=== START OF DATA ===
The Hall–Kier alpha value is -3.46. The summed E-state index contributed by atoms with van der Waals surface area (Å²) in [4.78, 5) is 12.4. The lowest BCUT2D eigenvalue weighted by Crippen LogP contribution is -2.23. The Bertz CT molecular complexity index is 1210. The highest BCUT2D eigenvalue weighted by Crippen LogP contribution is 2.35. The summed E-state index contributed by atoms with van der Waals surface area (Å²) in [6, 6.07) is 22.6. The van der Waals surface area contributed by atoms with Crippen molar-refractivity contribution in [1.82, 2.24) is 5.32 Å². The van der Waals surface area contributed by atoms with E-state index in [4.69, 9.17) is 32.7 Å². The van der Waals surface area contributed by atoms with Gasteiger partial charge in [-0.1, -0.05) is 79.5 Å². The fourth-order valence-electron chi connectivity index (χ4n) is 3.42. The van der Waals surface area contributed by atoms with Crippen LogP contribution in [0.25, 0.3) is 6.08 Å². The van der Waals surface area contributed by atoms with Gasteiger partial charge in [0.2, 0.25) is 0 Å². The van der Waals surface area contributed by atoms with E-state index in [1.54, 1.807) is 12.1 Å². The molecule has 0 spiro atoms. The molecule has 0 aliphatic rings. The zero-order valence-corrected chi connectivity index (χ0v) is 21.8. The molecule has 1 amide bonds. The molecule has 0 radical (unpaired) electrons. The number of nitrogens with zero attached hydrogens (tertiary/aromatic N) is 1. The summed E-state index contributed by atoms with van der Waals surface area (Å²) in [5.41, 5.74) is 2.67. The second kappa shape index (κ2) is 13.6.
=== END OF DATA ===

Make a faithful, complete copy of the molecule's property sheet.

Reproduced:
The Hall–Kier alpha value is -3.46. The summed E-state index contributed by atoms with van der Waals surface area (Å²) in [4.78, 5) is 12.4. The lowest BCUT2D eigenvalue weighted by Crippen LogP contribution is -2.23. The Bertz CT molecular complexity index is 1210. The highest BCUT2D eigenvalue weighted by Crippen LogP contribution is 2.35. The summed E-state index contributed by atoms with van der Waals surface area (Å²) in [6, 6.07) is 22.6. The van der Waals surface area contributed by atoms with Crippen molar-refractivity contribution in [1.82, 2.24) is 5.32 Å². The van der Waals surface area contributed by atoms with E-state index in [4.69, 9.17) is 32.7 Å². The van der Waals surface area contributed by atoms with Gasteiger partial charge in [-0.1, -0.05) is 79.5 Å². The fourth-order valence-electron chi connectivity index (χ4n) is 3.42. The van der Waals surface area contributed by atoms with Crippen LogP contribution in [0.25, 0.3) is 6.08 Å². The van der Waals surface area contributed by atoms with Gasteiger partial charge in [0.2, 0.25) is 0 Å². The van der Waals surface area contributed by atoms with E-state index in [1.54, 1.807) is 12.1 Å². The molecule has 0 spiro atoms. The molecule has 0 aliphatic rings. The zero-order valence-corrected chi connectivity index (χ0v) is 21.8. The molecule has 1 amide bonds. The molecule has 0 radical (unpaired) electrons. The number of nitrogens with zero attached hydrogens (tertiary/aromatic N) is 1. The summed E-state index contributed by atoms with van der Waals surface area (Å²) in [5.41, 5.74) is 2.67. The second kappa shape index (κ2) is 13.6.